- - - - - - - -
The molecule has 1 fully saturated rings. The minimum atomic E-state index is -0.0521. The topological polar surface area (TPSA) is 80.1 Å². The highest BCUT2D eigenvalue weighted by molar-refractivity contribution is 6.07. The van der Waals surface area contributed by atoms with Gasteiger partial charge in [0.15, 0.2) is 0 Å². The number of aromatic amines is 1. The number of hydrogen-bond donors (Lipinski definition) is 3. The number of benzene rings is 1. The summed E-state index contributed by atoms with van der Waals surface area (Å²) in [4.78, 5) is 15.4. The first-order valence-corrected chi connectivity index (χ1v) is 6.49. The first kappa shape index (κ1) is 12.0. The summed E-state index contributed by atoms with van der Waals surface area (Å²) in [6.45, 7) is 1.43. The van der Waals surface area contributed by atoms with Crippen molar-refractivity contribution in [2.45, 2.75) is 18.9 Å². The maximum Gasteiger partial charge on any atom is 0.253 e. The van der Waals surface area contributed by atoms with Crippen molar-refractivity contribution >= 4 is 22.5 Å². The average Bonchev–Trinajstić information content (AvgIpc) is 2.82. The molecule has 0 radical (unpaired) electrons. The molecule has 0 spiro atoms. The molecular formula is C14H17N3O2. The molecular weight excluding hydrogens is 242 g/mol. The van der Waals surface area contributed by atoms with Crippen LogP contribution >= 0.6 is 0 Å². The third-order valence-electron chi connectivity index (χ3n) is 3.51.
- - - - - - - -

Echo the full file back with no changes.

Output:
The molecule has 1 fully saturated rings. The minimum atomic E-state index is -0.0521. The topological polar surface area (TPSA) is 80.1 Å². The highest BCUT2D eigenvalue weighted by molar-refractivity contribution is 6.07. The van der Waals surface area contributed by atoms with Gasteiger partial charge in [0.15, 0.2) is 0 Å². The number of aromatic amines is 1. The number of hydrogen-bond donors (Lipinski definition) is 3. The number of benzene rings is 1. The summed E-state index contributed by atoms with van der Waals surface area (Å²) in [4.78, 5) is 15.4. The first-order valence-corrected chi connectivity index (χ1v) is 6.49. The first kappa shape index (κ1) is 12.0. The summed E-state index contributed by atoms with van der Waals surface area (Å²) in [6.45, 7) is 1.43. The van der Waals surface area contributed by atoms with Crippen molar-refractivity contribution in [2.45, 2.75) is 18.9 Å². The maximum Gasteiger partial charge on any atom is 0.253 e. The van der Waals surface area contributed by atoms with Crippen molar-refractivity contribution >= 4 is 22.5 Å². The average Bonchev–Trinajstić information content (AvgIpc) is 2.82. The molecule has 0 radical (unpaired) electrons. The molecule has 0 spiro atoms. The molecular formula is C14H17N3O2. The molecular weight excluding hydrogens is 242 g/mol. The van der Waals surface area contributed by atoms with Crippen LogP contribution >= 0.6 is 0 Å². The third-order valence-electron chi connectivity index (χ3n) is 3.51.